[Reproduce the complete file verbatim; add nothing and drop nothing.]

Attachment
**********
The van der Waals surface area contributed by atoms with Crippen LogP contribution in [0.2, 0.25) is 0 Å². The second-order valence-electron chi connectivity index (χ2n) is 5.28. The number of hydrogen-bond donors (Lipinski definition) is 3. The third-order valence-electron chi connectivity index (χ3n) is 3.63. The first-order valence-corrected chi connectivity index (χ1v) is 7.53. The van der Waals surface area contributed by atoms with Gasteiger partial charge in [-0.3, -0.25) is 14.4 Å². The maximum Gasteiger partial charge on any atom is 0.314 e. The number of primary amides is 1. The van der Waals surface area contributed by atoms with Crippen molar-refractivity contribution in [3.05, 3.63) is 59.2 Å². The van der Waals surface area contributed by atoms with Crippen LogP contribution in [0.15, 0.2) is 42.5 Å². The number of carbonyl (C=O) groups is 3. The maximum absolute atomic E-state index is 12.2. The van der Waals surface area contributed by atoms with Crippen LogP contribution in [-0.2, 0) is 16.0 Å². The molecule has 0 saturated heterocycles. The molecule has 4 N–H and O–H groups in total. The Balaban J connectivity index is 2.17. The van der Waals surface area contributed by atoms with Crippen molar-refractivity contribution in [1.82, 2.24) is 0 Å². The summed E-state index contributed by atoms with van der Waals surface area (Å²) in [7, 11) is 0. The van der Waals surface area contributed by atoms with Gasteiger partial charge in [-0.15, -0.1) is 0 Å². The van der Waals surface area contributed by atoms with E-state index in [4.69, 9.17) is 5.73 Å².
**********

The van der Waals surface area contributed by atoms with Crippen LogP contribution in [0.2, 0.25) is 0 Å². The second-order valence-electron chi connectivity index (χ2n) is 5.28. The number of hydrogen-bond donors (Lipinski definition) is 3. The third-order valence-electron chi connectivity index (χ3n) is 3.63. The first-order valence-corrected chi connectivity index (χ1v) is 7.53. The van der Waals surface area contributed by atoms with Gasteiger partial charge in [-0.3, -0.25) is 14.4 Å². The maximum Gasteiger partial charge on any atom is 0.314 e. The number of primary amides is 1. The van der Waals surface area contributed by atoms with Crippen molar-refractivity contribution in [3.05, 3.63) is 59.2 Å². The van der Waals surface area contributed by atoms with Crippen LogP contribution in [0.15, 0.2) is 42.5 Å². The number of carbonyl (C=O) groups is 3. The maximum absolute atomic E-state index is 12.2. The van der Waals surface area contributed by atoms with Crippen LogP contribution in [-0.2, 0) is 16.0 Å². The molecule has 0 saturated heterocycles. The molecule has 4 N–H and O–H groups in total. The Balaban J connectivity index is 2.17. The van der Waals surface area contributed by atoms with Crippen molar-refractivity contribution in [1.82, 2.24) is 0 Å². The summed E-state index contributed by atoms with van der Waals surface area (Å²) in [7, 11) is 0. The van der Waals surface area contributed by atoms with Gasteiger partial charge in [-0.15, -0.1) is 0 Å². The van der Waals surface area contributed by atoms with E-state index in [4.69, 9.17) is 5.73 Å².